Workshop

The Practice of Social Science Research Workshop provides students with supplemental professional skills development for students to use in and outside of the academy. Workshops include talks from UChicago faculty about their early-stage research projects, hands-on projects in academic writing, research, and research programs, and field visits to view research in practice within the Chicago area.

Workshops are open to all participants of the Summer Institute. Workshops are mandatory for students who are participating in the SISRM RA program.

All SISRM Workshops will take place online in Summer 2020.
12:00PM-1:30PM CDT

Week 1
June 22-26

An Introduction to the Practice of Social Scientific Research

Monday, June 22
Faculty Chalk Talk
How to Love Research and Be Productive

 Elisabeth Kempf, Assistant Professor of Finance, UChicago Booth School of Business


Tuesday, June 23
Starting Your Research: Best Practices for Finding and Using Library Resources
Rebecca Starkey, Head of Research and Instruction Services, University of Chicago Library

Learn how to search through proprietary resources, including databases, e-journals, and primary sources/archival material. Overview on making library requests or scheduling consultations for research projects. 


Wednesday, June 24
The Library in the Digital Environment
Stacie Williams,
Director, Center for Digital Scholarship, University of Chicago Library

When most universities moved to online learning in the wake of the coronavirus pandemic, students and faculty were forced into using only digital libraries or materials for research. This session will talk about some of the opportunities and challenges of using digital tools and methodologies whether virtually or in-person. Come with questions on using digital collections, organizing, preserving and sharing those materials. Attendees will learn more about copyright, open access, and metadata and discovery that is key to finding and sharing digital research, and also see examples on ways that researchers use different digital tools and methodologies to explore social science research.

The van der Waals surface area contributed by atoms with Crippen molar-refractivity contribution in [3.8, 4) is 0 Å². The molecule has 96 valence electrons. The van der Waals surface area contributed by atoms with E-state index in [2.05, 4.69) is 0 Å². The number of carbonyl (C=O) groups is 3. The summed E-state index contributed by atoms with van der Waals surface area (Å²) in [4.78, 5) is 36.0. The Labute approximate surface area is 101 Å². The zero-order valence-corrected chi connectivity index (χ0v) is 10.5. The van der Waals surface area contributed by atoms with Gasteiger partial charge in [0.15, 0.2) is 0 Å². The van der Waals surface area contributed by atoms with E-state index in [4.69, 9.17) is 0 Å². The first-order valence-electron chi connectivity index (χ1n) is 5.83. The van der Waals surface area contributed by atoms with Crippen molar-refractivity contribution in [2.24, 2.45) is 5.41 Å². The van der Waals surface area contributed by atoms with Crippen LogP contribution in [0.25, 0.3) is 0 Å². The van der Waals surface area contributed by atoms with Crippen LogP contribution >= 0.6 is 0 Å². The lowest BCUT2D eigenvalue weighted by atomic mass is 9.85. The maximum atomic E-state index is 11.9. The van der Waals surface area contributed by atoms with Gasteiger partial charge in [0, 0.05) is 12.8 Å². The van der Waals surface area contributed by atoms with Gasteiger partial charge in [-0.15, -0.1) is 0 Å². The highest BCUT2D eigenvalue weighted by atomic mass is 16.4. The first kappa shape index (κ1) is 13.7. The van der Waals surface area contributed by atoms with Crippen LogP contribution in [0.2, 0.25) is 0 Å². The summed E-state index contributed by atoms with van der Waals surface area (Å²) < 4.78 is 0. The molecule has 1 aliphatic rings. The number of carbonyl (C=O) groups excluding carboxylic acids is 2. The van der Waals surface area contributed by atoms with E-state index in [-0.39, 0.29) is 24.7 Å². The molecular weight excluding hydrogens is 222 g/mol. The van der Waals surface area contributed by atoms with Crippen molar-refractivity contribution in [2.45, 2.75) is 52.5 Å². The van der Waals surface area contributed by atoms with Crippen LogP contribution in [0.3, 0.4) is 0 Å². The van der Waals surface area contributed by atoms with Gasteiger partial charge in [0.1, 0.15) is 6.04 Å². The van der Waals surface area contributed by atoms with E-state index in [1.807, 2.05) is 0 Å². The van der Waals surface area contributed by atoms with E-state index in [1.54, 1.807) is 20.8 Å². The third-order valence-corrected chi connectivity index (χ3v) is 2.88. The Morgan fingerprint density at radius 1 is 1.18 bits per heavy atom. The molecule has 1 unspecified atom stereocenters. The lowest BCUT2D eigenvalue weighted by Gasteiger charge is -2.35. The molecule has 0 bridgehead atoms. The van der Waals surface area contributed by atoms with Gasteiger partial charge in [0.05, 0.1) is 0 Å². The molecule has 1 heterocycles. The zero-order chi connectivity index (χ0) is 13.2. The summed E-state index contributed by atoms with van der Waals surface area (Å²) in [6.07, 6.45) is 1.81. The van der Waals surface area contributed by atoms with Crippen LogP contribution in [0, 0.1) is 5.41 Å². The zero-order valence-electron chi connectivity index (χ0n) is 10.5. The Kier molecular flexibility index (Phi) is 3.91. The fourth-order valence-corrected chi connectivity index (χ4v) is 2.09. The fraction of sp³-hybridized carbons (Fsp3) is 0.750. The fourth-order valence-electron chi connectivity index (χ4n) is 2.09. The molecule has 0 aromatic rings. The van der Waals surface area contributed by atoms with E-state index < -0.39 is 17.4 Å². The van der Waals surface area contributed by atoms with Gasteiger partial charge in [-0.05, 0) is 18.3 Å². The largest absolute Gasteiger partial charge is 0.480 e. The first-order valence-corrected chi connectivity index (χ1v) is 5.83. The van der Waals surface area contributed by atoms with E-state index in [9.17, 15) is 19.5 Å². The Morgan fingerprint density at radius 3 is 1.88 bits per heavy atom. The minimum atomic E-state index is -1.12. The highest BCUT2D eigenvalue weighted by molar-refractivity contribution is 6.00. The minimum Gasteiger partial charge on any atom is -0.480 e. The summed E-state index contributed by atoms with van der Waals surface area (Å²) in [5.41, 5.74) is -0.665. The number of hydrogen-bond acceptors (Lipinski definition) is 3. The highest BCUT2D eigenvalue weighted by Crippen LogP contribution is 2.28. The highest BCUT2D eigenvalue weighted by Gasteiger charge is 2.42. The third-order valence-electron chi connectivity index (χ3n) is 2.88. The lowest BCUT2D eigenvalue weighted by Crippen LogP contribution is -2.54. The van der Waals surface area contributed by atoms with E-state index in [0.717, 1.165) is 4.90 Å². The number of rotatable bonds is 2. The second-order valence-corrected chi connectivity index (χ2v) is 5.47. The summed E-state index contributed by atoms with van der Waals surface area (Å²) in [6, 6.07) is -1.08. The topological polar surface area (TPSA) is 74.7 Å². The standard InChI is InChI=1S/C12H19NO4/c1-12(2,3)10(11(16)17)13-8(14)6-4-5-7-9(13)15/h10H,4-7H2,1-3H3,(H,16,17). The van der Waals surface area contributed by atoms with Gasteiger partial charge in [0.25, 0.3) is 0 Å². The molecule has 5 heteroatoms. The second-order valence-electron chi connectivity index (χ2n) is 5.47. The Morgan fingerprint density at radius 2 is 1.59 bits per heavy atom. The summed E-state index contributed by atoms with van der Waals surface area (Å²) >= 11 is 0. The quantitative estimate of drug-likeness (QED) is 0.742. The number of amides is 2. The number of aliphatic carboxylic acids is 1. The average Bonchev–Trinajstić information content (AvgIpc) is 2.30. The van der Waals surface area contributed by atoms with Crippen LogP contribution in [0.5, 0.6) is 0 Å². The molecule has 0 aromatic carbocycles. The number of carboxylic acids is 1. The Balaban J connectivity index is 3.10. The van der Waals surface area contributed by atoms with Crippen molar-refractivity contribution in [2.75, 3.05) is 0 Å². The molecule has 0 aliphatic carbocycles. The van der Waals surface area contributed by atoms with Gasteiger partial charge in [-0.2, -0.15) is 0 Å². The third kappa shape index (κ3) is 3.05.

Thursday, June 25
The Digital Archive
Catherine Uecker,
Head of Research and Instruction, UChicago Special Collections Research Center, University of Chicago Library
This session will provide a general overview of how archival collections are arranged, described, and the different types of associated metadata.  Digital collections from the University of Chicago Library Special Collections Research Center will be highlighted.  Learn about other Chicago area and national resources and search interfaces for finding digital archival collections.


Friday, June 26
Wholeness Is No Trifling Matter: Documenting Black Women’s Lives and Experiences Through Research in the Spelman Archives
Holly Smith, College Archivist, Spelman College

Week 2

June 29-July 3

Monday, June 29
Faculty Chalk Talk
What is the Global South?

Mark Bradley, Bernadotte E. Schmitt Distringuished Service Professor of International History and the College; Deptuy Dean of the SSD; Faculty Director Pozen Family Center for Human Rights


Tuesday, June 30: Introduction to R
Brooke Luetgert, University of Chicago Research Computing Center

As a language written for statistical analysis, the computational power of R is unquestionable. The flexibility of R comes with a steeper learning curve, but RStudio makes data analysis both convenient and transparent. The easy user interface and popular packages such as ggplot2 allow for the rapid production of beautiful graphics and quickly modifiable, publication quality plots and tables. Numerous packages and a supportive user community enhance the applicability of R to include textual analysis, network analysis, Bayesian statistics and so much more.


Wednesday, July 1: Introduction to Python
Brooke Luetgert, University of Chicago Research Computing Center

Python is a widely-used, general purpose scripting language with extensive data science libraries. Because of Python’s wide application base, it may be the better choice for those interested in machine learning and data analysis tasks that need to be integrated with web applications. In this introduction, you will learn Python fundamentals such as reading and manipulating csv files, as well as how to handle data structures such as lists and Pandas Data Frames. You will learn about creating Python functions and customizing your own plots based on real data.


Thursday, July 2: No Workshop


Friday, July 3: No Workshop

Week 3
July 6-10

Monday, July 6: No Workshop


Tuesday, July 7
Faculty Chalk Talk
Who Fights and Dies in War?

Paul Poast, Associate Professor, Department of Political Science; Faculty Director, Summer Institute in Social Research Methods